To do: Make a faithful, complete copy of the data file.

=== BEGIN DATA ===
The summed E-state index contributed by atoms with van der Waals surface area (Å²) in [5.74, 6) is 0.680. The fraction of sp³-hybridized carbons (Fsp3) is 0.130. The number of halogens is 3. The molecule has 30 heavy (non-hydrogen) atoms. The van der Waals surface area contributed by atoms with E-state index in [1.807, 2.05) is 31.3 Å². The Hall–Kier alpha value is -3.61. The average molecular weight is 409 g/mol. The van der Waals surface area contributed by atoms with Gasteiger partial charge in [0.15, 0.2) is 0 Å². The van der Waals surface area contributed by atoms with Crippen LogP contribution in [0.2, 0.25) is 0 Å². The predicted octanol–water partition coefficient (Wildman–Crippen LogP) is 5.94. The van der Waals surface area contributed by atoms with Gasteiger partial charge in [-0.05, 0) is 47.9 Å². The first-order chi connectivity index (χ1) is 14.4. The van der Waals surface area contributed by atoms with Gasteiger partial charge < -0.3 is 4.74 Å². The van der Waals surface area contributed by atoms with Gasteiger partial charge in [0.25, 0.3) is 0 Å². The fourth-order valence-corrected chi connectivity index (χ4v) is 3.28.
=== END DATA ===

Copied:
The summed E-state index contributed by atoms with van der Waals surface area (Å²) in [5.74, 6) is 0.680. The fraction of sp³-hybridized carbons (Fsp3) is 0.130. The number of halogens is 3. The molecule has 30 heavy (non-hydrogen) atoms. The van der Waals surface area contributed by atoms with E-state index in [1.807, 2.05) is 31.3 Å². The Hall–Kier alpha value is -3.61. The average molecular weight is 409 g/mol. The van der Waals surface area contributed by atoms with Gasteiger partial charge in [0.15, 0.2) is 0 Å². The van der Waals surface area contributed by atoms with Crippen LogP contribution in [0.2, 0.25) is 0 Å². The predicted octanol–water partition coefficient (Wildman–Crippen LogP) is 5.94. The van der Waals surface area contributed by atoms with Gasteiger partial charge in [-0.05, 0) is 47.9 Å². The first-order chi connectivity index (χ1) is 14.4. The van der Waals surface area contributed by atoms with Gasteiger partial charge < -0.3 is 4.74 Å². The van der Waals surface area contributed by atoms with Gasteiger partial charge in [0.25, 0.3) is 0 Å². The fourth-order valence-corrected chi connectivity index (χ4v) is 3.28.